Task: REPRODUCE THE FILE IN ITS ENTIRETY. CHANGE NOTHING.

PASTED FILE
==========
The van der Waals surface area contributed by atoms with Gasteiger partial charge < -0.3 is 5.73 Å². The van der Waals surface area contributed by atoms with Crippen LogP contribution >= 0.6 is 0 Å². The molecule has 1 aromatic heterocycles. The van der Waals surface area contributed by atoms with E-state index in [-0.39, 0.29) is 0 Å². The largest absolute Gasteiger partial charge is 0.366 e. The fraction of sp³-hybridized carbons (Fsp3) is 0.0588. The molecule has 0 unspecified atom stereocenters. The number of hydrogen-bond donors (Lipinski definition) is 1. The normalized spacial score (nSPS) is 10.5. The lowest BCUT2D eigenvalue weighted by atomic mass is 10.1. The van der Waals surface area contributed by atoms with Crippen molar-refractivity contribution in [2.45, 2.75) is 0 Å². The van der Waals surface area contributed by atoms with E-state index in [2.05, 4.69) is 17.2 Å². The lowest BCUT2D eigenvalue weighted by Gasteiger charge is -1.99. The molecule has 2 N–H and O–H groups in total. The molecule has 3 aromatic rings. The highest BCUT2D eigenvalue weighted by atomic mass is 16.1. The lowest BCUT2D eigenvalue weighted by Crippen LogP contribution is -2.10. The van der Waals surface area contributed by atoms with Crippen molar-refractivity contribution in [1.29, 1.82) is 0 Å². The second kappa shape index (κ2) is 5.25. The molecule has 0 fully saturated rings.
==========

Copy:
The van der Waals surface area contributed by atoms with Gasteiger partial charge < -0.3 is 5.73 Å². The van der Waals surface area contributed by atoms with Crippen LogP contribution >= 0.6 is 0 Å². The molecule has 1 aromatic heterocycles. The van der Waals surface area contributed by atoms with E-state index in [-0.39, 0.29) is 0 Å². The largest absolute Gasteiger partial charge is 0.366 e. The fraction of sp³-hybridized carbons (Fsp3) is 0.0588. The molecule has 0 unspecified atom stereocenters. The number of hydrogen-bond donors (Lipinski definition) is 1. The normalized spacial score (nSPS) is 10.5. The lowest BCUT2D eigenvalue weighted by atomic mass is 10.1. The van der Waals surface area contributed by atoms with Crippen molar-refractivity contribution in [2.45, 2.75) is 0 Å². The van der Waals surface area contributed by atoms with E-state index in [2.05, 4.69) is 17.2 Å². The lowest BCUT2D eigenvalue weighted by Gasteiger charge is -1.99. The molecule has 2 N–H and O–H groups in total. The molecule has 3 aromatic rings. The highest BCUT2D eigenvalue weighted by atomic mass is 16.1. The lowest BCUT2D eigenvalue weighted by Crippen LogP contribution is -2.10. The van der Waals surface area contributed by atoms with Crippen molar-refractivity contribution in [1.29, 1.82) is 0 Å². The second kappa shape index (κ2) is 5.25. The molecule has 0 fully saturated rings.